7. Simpler easier-to-navigate government websites. Ontario, like most governments, has made significant efforts in recent years to improve the look and feel of its websites and to organize information into “life event bundles” which correspond closely to the public’s search patterns. It would appear that this has paid off: Information Highway 8 found that over 90% of consumers who visited an Ontario website reported success in finding the information they were looking for. Citizens First 5 points to the importance of well-designed websites – respondents who had trouble finding what they needed on government websites re

About this author

0 comments

There are no comments for this post yet.

Be the first to comment. Click here.

Change Management
 
In the show today, J. Richard Jones talks with Dean McKeown,...
 
Leadership, service delivery, change management, performance measurement, big data, transparency, digital...
 
The “Magic Loogie” scene is vintage Seinfeld. It is a pastiche...
 
Welcome to the fall edition of CGE. Since our last issue,...
 
We risk missing out on the potential “Artificial Intelligence” has to...
 
In the 5th century BC, Nehemiah rebuilt the walls of Jerusalem....
 
From research to policy implementation, Canadian public servants possess the knowledge...
 
We all ask why governments fail, often spectacularly, to carry out...
 
Citizens are embracing technology as it rapidly changes. The experience that...
 
Federal efforts to increase the use of data to inform and...
 
Emerging technologies are getting faster and smarter. Cognitive capabilities, robotics and...
 
Canadian Government Executive is honoured to have Michael Wernick, Clerk of...
 
On a recent visit to Ottawa, I had the opportunity to...
 
Does your organization have a very narrow view of what digital...
 
With businesses and government agencies increasingly operating in a highly information-based...
 
Canadian Government Executive media through its upcoming TechGov event is providing the...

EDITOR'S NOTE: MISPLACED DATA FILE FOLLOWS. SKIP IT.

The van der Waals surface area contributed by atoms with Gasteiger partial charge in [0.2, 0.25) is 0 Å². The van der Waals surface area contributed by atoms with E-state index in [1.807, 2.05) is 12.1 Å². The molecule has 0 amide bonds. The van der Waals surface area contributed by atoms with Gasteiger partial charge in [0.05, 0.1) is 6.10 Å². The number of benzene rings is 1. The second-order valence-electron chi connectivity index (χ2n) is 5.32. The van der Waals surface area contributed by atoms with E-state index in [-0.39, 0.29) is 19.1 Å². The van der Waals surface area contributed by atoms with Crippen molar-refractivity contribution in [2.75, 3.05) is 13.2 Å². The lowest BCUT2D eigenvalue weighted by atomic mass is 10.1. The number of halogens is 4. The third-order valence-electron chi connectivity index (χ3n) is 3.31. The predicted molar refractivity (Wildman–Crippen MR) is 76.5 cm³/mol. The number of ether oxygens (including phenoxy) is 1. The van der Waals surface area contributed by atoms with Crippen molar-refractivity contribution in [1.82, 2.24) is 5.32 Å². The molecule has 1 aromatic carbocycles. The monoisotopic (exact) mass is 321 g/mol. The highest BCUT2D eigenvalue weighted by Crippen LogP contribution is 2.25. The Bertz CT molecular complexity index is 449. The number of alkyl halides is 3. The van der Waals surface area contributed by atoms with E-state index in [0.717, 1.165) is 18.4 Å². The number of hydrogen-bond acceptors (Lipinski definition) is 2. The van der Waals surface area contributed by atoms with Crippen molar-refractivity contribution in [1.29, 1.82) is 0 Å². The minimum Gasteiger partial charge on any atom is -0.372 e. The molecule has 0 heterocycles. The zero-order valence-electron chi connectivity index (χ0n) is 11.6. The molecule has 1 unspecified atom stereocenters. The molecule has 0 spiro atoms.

The answer my friends is blowin’ in the wind … BOB...
 
There’s no shortage of organizations claiming to have a digital transformation...
 
Laskey Hart guest hosts CGE Radio this week with a summary...
 
Rules and accountability are helpful in developing and standardizing processes but...
 
Canada’s top soldier said the Armed Forces continue to be locked...
 
It’s a common notion that young workers born in the mid-1990s...
 
In order to find out which strategies and priorities CFOs are...
 
A small but rapidly growing number of businesses have started hiring...
 
As populations grow and age, the demand for services increases. As...
 
Computer software company Adobe, has migrated more than 11 million pages...
 
Here’s some bad news for organizations contemplating projects that have something...
 
The facility of a top-secret military communications group in Borden, Ontario...
 
As the adoption rate of big data technologies among Canadian companies...
 
By Craig Killough In March of this year, the Prime Minister’s Advisory...
 
Written by  Roxanne Descôteaux When I first became a manager over...
 
Every four years, on average, Canadians elect a government from among...
 
It’s no secret that LEAN has demonstrated great success in the...
 
There have been a great number of change initiatives in the...
 
If you ask any municipal Chief Administrative Office (CAO) across Canada...
 
Change is difficult. The psychology of loss aversion means we are...
 
After serving in the public service for 24 years, Norman shares...
 
The federal government, through Shared Services Canada, is focusing on integrating...
 
The Centre for Creative Leadership has published a paper called Public...
 
“Finding efficiencies” might be an overused cliché, but allied defence forces...